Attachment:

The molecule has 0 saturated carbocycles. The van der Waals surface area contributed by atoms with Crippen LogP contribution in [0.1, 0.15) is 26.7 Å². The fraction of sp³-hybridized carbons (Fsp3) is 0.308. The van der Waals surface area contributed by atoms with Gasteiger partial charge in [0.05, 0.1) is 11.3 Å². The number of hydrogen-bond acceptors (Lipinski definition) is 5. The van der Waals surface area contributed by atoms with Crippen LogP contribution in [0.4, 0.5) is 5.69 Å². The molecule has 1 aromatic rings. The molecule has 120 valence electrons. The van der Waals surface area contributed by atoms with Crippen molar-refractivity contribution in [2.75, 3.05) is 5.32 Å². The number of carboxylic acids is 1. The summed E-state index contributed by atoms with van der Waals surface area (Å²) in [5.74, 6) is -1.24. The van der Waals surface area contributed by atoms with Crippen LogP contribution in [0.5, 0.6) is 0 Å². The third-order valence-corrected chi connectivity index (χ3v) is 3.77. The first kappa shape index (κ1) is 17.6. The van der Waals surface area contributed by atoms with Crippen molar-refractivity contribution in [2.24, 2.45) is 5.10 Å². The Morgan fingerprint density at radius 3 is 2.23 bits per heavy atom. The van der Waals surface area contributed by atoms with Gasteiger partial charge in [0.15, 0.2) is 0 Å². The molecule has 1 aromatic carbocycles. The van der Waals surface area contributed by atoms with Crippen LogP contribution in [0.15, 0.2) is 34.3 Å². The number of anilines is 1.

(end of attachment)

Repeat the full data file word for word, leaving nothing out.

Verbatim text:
The molecule has 0 saturated carbocycles. The van der Waals surface area contributed by atoms with Crippen LogP contribution in [0.1, 0.15) is 26.7 Å². The fraction of sp³-hybridized carbons (Fsp3) is 0.308. The van der Waals surface area contributed by atoms with Gasteiger partial charge in [0.05, 0.1) is 11.3 Å². The number of hydrogen-bond acceptors (Lipinski definition) is 5. The van der Waals surface area contributed by atoms with Crippen LogP contribution in [0.4, 0.5) is 5.69 Å². The molecule has 1 aromatic rings. The molecule has 120 valence electrons. The van der Waals surface area contributed by atoms with Crippen molar-refractivity contribution in [2.75, 3.05) is 5.32 Å². The number of carboxylic acids is 1. The summed E-state index contributed by atoms with van der Waals surface area (Å²) in [5.74, 6) is -1.24. The van der Waals surface area contributed by atoms with Crippen LogP contribution in [0.5, 0.6) is 0 Å². The third-order valence-corrected chi connectivity index (χ3v) is 3.77. The first kappa shape index (κ1) is 17.6. The van der Waals surface area contributed by atoms with Crippen molar-refractivity contribution in [2.24, 2.45) is 5.10 Å². The Morgan fingerprint density at radius 3 is 2.23 bits per heavy atom. The van der Waals surface area contributed by atoms with Gasteiger partial charge in [0.15, 0.2) is 0 Å². The molecule has 1 aromatic carbocycles. The van der Waals surface area contributed by atoms with Crippen LogP contribution in [0.15, 0.2) is 34.3 Å². The number of anilines is 1.